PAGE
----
Would you date you?

Joey Garcia

I’m a straight male in my late 20s. I’ve always had mixed luck with relationships. But I’ve never really had a problem getting dates, which leads me to believe I’m at least moderately attractive and interesting. Recently, I’ve had several dates that I thought went extremely well—great conversation, discovery of many things in common, unforced laughter, absence of uncomfortable silence, etc. Yet inevitably, when I call to arrange a second date, I find that the feeling is not mutual. In some cases, a friendship is suggested in place of a date. This situation is obviously frustrating and in some ways, makes me want to stop dating. But I’d rather be proactive than defeatist.

First, props for your positive attitude. Now, a bit about the intricacies of dating: Some people date to fulfill their need for socializing. These women and men are not looking for partners—they are in search of a few hours of human contact. They might be trying to mend a broken heart or prove their appeal to the person they are really interested in (usually someone who is ambivalent about commitment but with whom they have great sex). So even though you feel a genuine connection, the woman you are interested in may have such a terrifying dating history that she no longer trusts reliable criteria like shared laughter, good communication and common interests. Or she might be so indoctrinated by pop culture that she believes immediate physical attraction is the only valid criteria on which to build a relationship. I’ve actually heard women say that if they don’t feel an intense, electrifying attraction at first sight or if the guy doesn’t kiss them on the first date, they won’t agree to a second date. Evah. Sadly, they don’t understand the laws of attraction. Our bodies can be attracted to someone because well, they’re hot. But we can also be drawn to someone because at a deep level, we sense that person’s neurotic behavior pattern mimics patterns we experienced in childhood. So the magnetic pull we feel toward him or her signals an opportunity to heal unfinished emotional business from our childhood. Unfortunately, most people just repeat patterns rather than try to heal the original wound.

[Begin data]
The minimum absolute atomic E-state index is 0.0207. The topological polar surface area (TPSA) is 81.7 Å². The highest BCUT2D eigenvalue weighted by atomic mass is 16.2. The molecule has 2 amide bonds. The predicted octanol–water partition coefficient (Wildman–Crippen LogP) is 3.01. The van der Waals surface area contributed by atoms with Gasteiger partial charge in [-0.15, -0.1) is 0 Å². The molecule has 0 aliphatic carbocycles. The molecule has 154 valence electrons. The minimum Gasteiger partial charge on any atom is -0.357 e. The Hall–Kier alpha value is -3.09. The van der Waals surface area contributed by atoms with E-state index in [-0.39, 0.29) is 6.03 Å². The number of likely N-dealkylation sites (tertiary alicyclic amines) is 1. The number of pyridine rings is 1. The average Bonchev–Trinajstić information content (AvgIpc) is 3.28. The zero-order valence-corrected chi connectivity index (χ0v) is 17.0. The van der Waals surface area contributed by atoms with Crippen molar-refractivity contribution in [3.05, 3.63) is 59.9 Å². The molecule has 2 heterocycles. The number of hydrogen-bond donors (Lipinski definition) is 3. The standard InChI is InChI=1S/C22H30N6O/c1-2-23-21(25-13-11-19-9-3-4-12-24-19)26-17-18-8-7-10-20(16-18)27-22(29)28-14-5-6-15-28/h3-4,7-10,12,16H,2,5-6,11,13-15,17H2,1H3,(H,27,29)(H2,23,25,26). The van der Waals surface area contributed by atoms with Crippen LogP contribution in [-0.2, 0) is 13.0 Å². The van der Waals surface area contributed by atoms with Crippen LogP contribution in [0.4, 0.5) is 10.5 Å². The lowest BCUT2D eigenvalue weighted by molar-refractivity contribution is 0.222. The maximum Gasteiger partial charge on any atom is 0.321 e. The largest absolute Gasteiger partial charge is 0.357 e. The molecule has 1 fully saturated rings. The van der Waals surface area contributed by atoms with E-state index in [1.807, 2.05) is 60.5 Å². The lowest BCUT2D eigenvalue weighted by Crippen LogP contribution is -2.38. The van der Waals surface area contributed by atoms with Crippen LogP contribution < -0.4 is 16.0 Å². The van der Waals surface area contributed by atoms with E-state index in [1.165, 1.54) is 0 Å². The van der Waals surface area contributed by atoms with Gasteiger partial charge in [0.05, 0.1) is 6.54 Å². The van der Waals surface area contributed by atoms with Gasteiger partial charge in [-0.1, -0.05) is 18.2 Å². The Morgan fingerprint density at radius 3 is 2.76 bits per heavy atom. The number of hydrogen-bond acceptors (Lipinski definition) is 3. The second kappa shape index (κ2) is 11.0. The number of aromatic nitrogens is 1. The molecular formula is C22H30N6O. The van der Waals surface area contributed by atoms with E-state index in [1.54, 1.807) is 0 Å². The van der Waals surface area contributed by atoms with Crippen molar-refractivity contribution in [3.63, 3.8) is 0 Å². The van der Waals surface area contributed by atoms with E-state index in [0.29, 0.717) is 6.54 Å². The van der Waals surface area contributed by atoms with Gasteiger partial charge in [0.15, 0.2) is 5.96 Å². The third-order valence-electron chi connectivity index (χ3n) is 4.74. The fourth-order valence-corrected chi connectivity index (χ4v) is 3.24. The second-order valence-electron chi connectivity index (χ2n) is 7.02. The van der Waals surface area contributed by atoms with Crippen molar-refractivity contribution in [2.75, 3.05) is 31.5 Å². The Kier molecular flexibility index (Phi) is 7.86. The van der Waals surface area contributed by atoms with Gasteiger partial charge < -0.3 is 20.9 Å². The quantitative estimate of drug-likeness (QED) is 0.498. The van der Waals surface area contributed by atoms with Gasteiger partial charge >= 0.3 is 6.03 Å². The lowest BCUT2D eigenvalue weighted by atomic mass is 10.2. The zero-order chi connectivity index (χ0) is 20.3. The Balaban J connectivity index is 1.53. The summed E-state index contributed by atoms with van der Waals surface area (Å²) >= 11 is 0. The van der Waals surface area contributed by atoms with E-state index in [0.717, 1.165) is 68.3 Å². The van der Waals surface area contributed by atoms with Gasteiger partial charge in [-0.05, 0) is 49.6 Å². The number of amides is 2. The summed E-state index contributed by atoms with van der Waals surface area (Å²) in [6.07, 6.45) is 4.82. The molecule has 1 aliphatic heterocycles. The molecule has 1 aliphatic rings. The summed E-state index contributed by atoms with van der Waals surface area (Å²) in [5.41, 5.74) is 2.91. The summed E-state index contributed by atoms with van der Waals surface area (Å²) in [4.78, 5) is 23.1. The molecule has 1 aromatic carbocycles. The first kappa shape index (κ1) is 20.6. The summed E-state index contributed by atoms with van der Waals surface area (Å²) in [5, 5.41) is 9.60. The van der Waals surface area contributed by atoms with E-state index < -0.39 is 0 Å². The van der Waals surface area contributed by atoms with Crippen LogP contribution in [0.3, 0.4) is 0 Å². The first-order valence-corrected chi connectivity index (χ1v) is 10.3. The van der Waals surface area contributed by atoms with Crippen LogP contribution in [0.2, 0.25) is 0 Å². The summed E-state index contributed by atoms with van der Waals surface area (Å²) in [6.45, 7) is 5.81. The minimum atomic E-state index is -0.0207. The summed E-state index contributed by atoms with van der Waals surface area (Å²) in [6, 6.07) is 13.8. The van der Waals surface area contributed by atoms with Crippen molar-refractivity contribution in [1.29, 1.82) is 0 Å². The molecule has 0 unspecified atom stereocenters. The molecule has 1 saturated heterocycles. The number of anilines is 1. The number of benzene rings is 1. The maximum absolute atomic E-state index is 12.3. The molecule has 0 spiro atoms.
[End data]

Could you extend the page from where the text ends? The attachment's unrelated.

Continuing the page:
The other side of your dilemma is this: Dating is a numbers game. The more people you meet, the more likely you are to make a deep and satisfying emotional connection. Increasing the number of women you meet will also give you an opportunity to learn that “no, thanks” is not a rejection of you, it’s an RSVP to your invitation.

That said, you may need a relationship sponsor. Is there a friend you trust or a woman you dated briefly before opting for friendship? If so, ask them for honest feedback. It is possible that you are saying or doing something that is a complete turnoff, like self-deprecating humor (reveals low self-esteem) or an unusual lifestyle (you live with mama), or you act like a buffoon but think you’re being cool (you ask what positions she likes and drop Jenna Jameson’s name a lot). Ultimately, you have to ask yourself: “Would I date me?”

In a recent column (May 15), a guy complained that women change after marriage. I don’t think that women change that much, but most women want to marry a Cadillac and settle for a 1970 Chevy, then try to fix it up. Their true personality just takes over during the overhaul period. The personality was always there, but men tend to ignore it as they pursue what they want. I’ve been married now for 31 years; my overhaul is complete!

You’re a keeper! Here’s to at least another 31 years of bliss for you and your wife.

Meditation of the week
T.S. Eliot noted that in a world of fugitives, the person headed in the right direction will appear to be running away. If you follow spiritual values rather than the culture’s, you may appear out of step to others. Are you willing to risk ridicule for the reward of being real?

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